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  1. #1
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    Rumble from back wheel - cause?

    Hey guys,

    Ok, I just got a new single speed, photo to follow...

    however, it seems the bike seems to have a low frequency "rumble" whilst pedaling. I'm just wondering what would cause this? There is no rubbing anywhere, and the brakes are nicely aligned now. Could it be to do with the tension in the chain? Or is it a hub related issue?

    Thanks in advance,
    Daz.

  2. #2
    DougieD
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    Check the hub

    Its Alllllllllllllllllllivvvvvvvve!
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    It takes a revolution to make a solution

  3. #3
    Watcher Rusty Piton's Avatar
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    Is your wheel on straight? It only Happens when you pedal? Is it just a sound, or is it a severe vibration? More info!!!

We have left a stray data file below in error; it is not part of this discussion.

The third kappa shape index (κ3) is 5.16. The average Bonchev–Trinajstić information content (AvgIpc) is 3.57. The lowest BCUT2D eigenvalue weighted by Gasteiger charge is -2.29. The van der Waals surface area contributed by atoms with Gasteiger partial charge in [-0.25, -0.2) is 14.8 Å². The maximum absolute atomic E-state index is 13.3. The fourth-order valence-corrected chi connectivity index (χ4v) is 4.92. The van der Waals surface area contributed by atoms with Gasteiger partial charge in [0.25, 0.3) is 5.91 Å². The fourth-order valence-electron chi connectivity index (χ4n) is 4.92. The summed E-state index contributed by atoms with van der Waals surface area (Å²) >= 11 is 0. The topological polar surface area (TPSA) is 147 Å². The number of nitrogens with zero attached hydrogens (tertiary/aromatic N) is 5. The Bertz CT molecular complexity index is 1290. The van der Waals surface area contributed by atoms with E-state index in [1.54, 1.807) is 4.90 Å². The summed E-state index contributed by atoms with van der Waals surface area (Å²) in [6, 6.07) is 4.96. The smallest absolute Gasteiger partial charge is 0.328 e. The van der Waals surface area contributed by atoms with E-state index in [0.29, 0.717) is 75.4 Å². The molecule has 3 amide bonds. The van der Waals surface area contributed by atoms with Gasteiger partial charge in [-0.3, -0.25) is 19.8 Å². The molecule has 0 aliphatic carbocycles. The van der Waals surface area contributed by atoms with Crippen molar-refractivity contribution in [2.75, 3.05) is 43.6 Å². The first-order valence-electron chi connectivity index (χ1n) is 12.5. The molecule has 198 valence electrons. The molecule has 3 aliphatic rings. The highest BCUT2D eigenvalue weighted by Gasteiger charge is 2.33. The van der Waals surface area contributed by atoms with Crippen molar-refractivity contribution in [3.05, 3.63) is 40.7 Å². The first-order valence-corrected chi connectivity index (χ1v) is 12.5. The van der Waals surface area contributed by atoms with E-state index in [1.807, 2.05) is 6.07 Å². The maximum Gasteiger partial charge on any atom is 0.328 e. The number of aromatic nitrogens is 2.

You can't drive around with a tiger in your car.

  4. #4
    tarck bike.com exile 666pack's Avatar
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    sounds like a chainline problem to me.

  5. #5
    . blickblocks's Avatar
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    Overtensioned chain. Move your wheel forward a tiny bit.

  6. #6
    Run What 'Ya Brung bonechilling's Avatar
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    If you live in NV, maybe you felt an earthquake.
    Quote Originally Posted by doofo View Post
    the main cause of fit problems is riding your bike

    you should have just stopped riding so you could focus on color coordination

  7. #7
    Senior Member Fixedwheelnut's Avatar
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    Ditto what Blickblocks said, it sounds like a tight spot on the chain.